The new Member States contribute only marginally to LDCs. They specialise and concentrate on a limited number of countries, due to limited volumes of aid and human resources, and using comparative advantages. The new Member States are however also committed to help LDCs, for instance through trilateral cooperation. Lithuania mentions in its report its possible future involvement in LDCs, in close consultation with Scandinavian countries.
· MDG indicator 34
Percentage of total bilateral, sector-allocable ODA to basic social services (basic education, primary health care, nutrition, safe water and sanitation)*
In percentage 1996-1997 1998-1999 2000-2001 2002-2003
Austria 5,0 22,6 19,5 7,1
Belgium 11,3 11,2 16,1 19,4
Denmark 9,6 4,0 8,7 14,3
Finland 6,5 9,9 12,4 13,4
MDG indicator 34 / basic social services / conclusion: A voluntary international target to
devote 20 per cent of aid to basic social services (BSS) was established by the World Summit on Social Development held in Copenhagen in 1995. These figures show a great variation between Member States on this indicator, ranging from less than 3% for Portugal and more than 30% for Ireland. On average the proportion is however growing, from 11,7% in 1996/97,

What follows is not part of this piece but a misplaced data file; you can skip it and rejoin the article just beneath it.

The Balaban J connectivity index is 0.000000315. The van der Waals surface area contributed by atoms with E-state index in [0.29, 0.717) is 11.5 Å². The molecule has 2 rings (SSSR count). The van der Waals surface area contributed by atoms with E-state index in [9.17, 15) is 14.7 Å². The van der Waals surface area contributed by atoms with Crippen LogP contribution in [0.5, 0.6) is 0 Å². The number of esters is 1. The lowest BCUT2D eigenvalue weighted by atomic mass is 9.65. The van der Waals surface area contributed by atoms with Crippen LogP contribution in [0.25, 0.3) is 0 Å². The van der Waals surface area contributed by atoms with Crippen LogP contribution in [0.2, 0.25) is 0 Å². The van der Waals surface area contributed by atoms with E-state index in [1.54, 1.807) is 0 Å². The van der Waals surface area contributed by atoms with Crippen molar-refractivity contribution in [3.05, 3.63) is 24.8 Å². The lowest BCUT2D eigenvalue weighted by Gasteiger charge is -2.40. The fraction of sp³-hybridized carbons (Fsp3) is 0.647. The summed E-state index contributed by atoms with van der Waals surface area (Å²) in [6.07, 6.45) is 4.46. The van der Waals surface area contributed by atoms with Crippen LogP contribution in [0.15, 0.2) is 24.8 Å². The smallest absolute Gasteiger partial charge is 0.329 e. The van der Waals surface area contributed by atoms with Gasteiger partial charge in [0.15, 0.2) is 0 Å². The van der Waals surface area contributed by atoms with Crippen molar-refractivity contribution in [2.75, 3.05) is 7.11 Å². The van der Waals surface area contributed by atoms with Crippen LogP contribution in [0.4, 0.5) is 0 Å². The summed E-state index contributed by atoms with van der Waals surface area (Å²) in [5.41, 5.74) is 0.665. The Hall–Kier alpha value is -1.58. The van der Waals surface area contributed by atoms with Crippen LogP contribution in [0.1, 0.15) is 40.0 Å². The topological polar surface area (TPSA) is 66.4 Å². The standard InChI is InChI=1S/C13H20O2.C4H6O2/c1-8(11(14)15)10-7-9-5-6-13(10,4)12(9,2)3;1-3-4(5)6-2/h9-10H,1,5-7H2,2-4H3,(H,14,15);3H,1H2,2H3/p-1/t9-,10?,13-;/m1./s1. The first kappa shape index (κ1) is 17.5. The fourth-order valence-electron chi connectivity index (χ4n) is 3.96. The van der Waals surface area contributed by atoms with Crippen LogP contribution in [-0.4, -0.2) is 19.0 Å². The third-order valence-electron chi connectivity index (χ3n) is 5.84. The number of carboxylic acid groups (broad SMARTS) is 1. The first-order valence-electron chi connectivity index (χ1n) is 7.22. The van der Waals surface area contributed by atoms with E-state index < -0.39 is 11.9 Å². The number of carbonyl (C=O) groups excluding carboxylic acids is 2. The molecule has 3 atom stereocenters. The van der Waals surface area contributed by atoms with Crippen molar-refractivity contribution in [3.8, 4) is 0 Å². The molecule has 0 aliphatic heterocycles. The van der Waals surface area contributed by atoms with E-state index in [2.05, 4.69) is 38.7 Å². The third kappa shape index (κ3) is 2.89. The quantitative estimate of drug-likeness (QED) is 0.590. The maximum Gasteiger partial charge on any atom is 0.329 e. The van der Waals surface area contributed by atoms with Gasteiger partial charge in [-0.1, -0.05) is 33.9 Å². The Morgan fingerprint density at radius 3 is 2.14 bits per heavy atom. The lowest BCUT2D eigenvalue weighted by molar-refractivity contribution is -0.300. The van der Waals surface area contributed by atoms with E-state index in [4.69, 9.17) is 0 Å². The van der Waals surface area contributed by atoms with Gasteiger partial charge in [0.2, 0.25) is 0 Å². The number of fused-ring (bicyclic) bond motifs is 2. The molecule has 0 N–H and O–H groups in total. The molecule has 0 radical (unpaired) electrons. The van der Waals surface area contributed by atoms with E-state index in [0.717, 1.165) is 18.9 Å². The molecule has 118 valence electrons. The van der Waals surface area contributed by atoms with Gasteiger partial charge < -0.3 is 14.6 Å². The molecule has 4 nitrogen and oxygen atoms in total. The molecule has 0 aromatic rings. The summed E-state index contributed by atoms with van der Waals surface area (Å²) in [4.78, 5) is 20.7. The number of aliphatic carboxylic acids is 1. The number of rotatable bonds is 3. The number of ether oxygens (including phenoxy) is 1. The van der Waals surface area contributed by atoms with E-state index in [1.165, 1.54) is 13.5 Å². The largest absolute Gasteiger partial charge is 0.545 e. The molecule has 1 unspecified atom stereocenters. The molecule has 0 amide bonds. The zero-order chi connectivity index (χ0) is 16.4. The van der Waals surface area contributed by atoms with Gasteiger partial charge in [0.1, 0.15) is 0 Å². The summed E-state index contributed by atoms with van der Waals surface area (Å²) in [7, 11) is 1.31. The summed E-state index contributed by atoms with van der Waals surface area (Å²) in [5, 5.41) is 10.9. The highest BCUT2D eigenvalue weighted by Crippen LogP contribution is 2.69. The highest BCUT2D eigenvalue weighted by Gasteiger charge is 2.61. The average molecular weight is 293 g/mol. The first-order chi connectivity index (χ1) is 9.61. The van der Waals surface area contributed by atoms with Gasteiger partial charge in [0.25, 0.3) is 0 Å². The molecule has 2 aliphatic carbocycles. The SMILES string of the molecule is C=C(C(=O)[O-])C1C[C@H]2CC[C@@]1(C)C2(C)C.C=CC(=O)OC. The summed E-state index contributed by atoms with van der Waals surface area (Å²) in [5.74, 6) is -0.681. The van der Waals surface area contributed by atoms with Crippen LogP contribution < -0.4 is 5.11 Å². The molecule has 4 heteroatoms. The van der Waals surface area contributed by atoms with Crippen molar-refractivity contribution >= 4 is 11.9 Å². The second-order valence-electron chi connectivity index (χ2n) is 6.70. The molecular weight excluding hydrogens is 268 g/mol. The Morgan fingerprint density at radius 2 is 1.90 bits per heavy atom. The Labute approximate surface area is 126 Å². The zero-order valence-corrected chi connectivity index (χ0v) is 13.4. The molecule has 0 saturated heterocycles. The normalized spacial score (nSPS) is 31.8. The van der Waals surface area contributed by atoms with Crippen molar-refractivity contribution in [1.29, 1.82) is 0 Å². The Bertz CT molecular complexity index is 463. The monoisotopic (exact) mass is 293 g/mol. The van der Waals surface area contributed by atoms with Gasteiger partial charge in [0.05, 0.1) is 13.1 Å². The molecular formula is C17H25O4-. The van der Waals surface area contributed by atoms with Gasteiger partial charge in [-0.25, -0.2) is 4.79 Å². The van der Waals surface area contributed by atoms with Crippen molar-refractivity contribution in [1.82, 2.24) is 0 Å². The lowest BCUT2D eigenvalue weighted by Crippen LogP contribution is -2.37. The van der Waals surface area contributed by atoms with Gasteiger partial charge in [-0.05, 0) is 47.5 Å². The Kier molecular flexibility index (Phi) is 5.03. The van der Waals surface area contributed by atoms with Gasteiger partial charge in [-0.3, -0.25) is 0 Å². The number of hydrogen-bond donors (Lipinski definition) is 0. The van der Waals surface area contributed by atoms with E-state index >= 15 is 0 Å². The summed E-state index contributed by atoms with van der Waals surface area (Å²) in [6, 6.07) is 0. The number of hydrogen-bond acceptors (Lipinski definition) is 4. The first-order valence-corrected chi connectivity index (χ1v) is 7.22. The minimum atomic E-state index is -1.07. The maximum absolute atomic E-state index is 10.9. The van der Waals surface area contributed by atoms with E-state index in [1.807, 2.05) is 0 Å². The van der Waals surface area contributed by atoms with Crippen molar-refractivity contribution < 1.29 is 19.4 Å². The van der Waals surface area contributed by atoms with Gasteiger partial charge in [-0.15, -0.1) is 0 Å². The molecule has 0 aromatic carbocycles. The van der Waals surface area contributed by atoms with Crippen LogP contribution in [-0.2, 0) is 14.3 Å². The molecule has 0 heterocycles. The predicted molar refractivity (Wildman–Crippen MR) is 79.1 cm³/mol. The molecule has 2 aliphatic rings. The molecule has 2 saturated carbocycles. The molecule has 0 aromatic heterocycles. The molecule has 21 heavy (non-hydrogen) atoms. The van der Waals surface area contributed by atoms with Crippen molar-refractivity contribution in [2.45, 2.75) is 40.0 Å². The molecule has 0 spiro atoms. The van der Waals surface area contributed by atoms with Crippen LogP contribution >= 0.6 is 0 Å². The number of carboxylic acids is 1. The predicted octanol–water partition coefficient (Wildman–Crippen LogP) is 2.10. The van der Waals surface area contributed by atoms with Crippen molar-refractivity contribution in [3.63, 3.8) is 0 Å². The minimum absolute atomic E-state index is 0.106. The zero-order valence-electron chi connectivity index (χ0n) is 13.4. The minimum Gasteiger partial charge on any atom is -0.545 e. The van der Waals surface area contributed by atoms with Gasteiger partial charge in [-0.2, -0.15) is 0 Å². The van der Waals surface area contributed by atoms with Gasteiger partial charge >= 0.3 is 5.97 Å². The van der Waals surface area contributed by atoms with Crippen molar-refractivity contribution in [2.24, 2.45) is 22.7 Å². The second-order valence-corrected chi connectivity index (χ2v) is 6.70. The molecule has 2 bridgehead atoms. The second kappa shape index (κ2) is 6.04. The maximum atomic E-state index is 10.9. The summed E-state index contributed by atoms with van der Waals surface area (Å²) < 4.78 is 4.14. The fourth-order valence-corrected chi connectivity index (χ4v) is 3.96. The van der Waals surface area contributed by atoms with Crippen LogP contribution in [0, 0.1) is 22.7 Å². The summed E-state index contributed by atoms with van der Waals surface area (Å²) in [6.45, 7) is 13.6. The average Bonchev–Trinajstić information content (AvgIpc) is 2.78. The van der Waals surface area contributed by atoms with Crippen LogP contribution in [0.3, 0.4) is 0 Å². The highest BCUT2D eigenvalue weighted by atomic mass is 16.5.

to 16,6% in 2002/03.
The figures for aid to basic social services are underestimated, as some aid within wider sector programmes or multi-sector programmes is not captured by the reporting system. Several Member States report that they consider the methodology applied by the DAC as being too restrictive. For example, Spain calculated that aid to basic social services was 20%
in 2003 using a broader definition, including for instance medical education.
· MDG indicator 35
Proportion of bilateral ODA that is untied56
In percentage 1990 1995 2000 2002 2003